On Tuesday, I wrote about a college football version of the expected points added (EPA) metric we're implementing this season, and used it to identify five college football teams in 2012 that were better than their records and rankings might have indicated, thus potentially making them undervalued as contenders heading into the 2013 season.
Today, we flip the script and discuss which 2012 teams were not as good as public perception. You could say these teams were overrated last season, or you could choose to give them credit for simply winning the games they should've won while maybe pulling an upset along the way. Whichever way you prefer to look at it, these are teams that were rewarded by the poll voters for not losing very often, which, after all, is the object of the game.
The numbers, however, tell us that these teams didn't consistently play at a level worthy of their final poll rankings. That's not to say they can't equal or surpass last year's record in 2013, but they'll have to play better this year if they want to do so.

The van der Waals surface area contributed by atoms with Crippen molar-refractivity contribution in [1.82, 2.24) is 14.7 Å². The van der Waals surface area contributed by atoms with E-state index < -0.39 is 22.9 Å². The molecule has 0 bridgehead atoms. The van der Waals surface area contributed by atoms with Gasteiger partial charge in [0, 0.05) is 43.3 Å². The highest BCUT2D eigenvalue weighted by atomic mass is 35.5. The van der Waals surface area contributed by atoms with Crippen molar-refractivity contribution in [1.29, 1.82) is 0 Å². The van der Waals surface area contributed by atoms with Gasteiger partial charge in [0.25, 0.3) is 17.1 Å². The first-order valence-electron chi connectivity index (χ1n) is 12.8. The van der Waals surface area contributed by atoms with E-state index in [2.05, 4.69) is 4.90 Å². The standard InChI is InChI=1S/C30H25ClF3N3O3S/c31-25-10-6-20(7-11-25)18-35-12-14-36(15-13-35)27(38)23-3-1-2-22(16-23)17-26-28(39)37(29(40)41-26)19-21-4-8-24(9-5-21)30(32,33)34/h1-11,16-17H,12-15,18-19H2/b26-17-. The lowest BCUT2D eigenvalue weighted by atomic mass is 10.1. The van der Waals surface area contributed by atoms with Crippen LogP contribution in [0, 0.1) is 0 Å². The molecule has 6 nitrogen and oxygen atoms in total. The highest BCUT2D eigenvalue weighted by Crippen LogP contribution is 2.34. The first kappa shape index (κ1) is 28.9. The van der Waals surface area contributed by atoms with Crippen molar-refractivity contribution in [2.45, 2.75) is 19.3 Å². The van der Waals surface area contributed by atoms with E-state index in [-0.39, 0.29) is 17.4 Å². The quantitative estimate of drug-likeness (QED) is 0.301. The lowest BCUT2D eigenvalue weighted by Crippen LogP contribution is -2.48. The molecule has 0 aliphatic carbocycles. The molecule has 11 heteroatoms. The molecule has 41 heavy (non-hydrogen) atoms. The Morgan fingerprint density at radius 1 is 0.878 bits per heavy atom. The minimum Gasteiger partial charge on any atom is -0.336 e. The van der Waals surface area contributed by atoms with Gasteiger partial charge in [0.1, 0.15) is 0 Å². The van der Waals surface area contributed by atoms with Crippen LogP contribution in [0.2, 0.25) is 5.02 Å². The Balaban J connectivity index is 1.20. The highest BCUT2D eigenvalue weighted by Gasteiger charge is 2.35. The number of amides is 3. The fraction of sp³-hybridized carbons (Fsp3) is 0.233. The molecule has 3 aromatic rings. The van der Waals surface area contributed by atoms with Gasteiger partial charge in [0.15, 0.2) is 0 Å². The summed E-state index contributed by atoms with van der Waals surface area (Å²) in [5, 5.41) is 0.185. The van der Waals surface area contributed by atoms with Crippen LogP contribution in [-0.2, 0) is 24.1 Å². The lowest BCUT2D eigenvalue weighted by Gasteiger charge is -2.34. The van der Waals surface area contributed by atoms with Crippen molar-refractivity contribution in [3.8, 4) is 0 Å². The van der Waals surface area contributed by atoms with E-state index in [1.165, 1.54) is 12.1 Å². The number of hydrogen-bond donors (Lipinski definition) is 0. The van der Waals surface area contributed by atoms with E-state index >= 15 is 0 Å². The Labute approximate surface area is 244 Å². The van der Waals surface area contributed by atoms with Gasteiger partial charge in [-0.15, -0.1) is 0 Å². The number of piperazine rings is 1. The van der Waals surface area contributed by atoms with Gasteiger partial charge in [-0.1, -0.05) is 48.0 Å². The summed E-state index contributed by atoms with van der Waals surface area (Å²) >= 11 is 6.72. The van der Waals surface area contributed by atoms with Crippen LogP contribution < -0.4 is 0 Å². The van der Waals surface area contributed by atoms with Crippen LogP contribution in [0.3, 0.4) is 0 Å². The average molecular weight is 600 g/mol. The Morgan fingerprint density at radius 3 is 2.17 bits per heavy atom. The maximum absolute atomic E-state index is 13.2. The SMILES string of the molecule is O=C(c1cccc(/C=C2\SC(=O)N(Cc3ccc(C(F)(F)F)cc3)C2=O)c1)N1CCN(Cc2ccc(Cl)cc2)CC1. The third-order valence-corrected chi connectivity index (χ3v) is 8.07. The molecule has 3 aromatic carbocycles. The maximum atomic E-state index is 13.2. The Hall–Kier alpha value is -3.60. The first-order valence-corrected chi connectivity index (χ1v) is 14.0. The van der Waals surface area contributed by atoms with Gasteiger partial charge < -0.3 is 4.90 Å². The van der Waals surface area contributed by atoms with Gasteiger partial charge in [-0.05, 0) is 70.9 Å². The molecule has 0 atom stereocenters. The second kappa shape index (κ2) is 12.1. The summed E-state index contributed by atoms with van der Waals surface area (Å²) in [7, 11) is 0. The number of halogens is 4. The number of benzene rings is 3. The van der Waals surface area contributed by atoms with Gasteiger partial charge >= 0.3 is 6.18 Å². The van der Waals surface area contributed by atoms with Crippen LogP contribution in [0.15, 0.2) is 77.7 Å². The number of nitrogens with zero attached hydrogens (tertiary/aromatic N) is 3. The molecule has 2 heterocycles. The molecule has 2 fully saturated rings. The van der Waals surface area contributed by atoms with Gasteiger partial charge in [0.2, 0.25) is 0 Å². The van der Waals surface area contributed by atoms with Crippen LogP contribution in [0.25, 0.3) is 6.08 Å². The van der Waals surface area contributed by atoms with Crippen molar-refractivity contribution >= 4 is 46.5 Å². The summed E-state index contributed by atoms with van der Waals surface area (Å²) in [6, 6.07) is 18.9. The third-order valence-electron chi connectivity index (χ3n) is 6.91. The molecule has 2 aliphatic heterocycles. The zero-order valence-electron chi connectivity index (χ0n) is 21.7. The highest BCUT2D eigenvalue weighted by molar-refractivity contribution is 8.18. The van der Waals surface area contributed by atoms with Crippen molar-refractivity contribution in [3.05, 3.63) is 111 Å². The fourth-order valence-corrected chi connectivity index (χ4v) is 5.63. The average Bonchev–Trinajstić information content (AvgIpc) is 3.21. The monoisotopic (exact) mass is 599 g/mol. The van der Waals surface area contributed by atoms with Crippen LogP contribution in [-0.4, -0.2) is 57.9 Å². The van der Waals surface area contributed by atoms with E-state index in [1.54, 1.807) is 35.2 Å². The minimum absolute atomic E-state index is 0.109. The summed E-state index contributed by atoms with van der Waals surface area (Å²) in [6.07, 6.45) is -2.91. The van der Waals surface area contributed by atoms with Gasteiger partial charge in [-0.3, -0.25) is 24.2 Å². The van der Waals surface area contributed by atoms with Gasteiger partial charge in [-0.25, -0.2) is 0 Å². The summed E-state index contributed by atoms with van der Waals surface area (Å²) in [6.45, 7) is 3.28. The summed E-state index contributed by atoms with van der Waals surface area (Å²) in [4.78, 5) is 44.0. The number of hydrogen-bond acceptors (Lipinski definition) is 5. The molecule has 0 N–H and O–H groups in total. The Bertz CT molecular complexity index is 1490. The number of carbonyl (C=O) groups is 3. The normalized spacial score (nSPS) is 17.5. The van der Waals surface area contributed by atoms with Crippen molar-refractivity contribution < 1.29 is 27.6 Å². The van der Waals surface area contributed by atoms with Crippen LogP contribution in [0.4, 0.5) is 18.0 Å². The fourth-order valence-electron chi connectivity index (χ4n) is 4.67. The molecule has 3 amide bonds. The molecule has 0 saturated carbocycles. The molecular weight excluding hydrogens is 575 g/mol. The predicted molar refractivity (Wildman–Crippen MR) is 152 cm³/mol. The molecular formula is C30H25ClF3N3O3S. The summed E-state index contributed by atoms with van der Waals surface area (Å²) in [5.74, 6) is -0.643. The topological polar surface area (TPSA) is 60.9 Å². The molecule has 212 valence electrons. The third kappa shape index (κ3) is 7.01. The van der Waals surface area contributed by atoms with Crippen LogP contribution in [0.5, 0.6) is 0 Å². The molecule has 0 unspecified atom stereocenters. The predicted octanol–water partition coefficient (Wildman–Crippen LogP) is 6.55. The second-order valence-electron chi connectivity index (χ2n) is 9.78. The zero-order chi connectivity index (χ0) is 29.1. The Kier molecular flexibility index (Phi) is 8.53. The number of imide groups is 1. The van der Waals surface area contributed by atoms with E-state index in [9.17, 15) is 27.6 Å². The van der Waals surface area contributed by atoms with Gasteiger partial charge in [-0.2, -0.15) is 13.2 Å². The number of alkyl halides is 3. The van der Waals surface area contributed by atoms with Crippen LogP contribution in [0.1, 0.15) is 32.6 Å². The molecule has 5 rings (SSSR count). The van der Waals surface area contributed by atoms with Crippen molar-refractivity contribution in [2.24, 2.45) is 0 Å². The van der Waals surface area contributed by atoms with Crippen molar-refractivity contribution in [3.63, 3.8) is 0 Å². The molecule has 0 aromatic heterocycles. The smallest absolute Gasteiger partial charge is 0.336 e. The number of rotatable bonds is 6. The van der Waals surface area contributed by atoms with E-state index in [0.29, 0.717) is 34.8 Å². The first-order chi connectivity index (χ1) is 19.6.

Here's a look at five teams that played worse than their 2012 records showed -- and could be candidates to slide in 2013.
The Buckeyes have been hearing it from the critics since October: They weren't truly one of the best teams in the nation last season, despite the unblemished record, and they would've been a huge underdog against Alabama or Oregon in a BCS bowl game. They get it. Urban Meyer knows from experience that his team will have to get better to be a legitimate BCS title contender this year. But how much better? EPA numbers tell us that Ohio State was not only a notch below fellow regular-season unbeaten Notre Dame in 2012, but the Buckeyes weren't even close to being a top-10 team. OSU did not rank in the top 20 of adjusted EPA for offense, defense or special teams.